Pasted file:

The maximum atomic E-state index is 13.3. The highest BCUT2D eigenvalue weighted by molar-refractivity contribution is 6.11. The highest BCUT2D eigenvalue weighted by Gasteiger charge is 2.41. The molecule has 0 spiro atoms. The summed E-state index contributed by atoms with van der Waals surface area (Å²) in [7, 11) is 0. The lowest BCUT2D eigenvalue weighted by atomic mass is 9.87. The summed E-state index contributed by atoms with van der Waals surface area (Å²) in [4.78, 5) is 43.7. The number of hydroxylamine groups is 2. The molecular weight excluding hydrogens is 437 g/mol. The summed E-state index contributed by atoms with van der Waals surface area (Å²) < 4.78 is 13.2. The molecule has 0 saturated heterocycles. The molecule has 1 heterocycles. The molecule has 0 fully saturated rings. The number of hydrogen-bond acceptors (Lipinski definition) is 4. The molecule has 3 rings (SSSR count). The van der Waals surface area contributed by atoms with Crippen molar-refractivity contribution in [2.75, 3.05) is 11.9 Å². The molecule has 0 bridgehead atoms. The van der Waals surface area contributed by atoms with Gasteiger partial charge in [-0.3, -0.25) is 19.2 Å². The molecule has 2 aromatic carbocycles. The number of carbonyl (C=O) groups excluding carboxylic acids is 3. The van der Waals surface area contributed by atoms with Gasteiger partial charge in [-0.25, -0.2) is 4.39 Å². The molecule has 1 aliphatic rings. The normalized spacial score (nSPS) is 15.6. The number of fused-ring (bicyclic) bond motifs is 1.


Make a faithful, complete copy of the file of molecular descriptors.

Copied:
The maximum atomic E-state index is 13.3. The highest BCUT2D eigenvalue weighted by molar-refractivity contribution is 6.11. The highest BCUT2D eigenvalue weighted by Gasteiger charge is 2.41. The molecule has 0 spiro atoms. The summed E-state index contributed by atoms with van der Waals surface area (Å²) in [7, 11) is 0. The lowest BCUT2D eigenvalue weighted by atomic mass is 9.87. The summed E-state index contributed by atoms with van der Waals surface area (Å²) in [4.78, 5) is 43.7. The number of hydroxylamine groups is 2. The molecular weight excluding hydrogens is 437 g/mol. The summed E-state index contributed by atoms with van der Waals surface area (Å²) < 4.78 is 13.2. The molecule has 0 saturated heterocycles. The molecule has 1 heterocycles. The molecule has 0 fully saturated rings. The number of hydrogen-bond acceptors (Lipinski definition) is 4. The molecule has 3 rings (SSSR count). The van der Waals surface area contributed by atoms with Crippen molar-refractivity contribution in [2.75, 3.05) is 11.9 Å². The molecule has 0 bridgehead atoms. The van der Waals surface area contributed by atoms with Gasteiger partial charge in [-0.3, -0.25) is 19.2 Å². The molecule has 2 aromatic carbocycles. The number of carbonyl (C=O) groups excluding carboxylic acids is 3. The van der Waals surface area contributed by atoms with Gasteiger partial charge in [-0.25, -0.2) is 4.39 Å². The molecule has 1 aliphatic rings. The normalized spacial score (nSPS) is 15.6. The number of fused-ring (bicyclic) bond motifs is 1.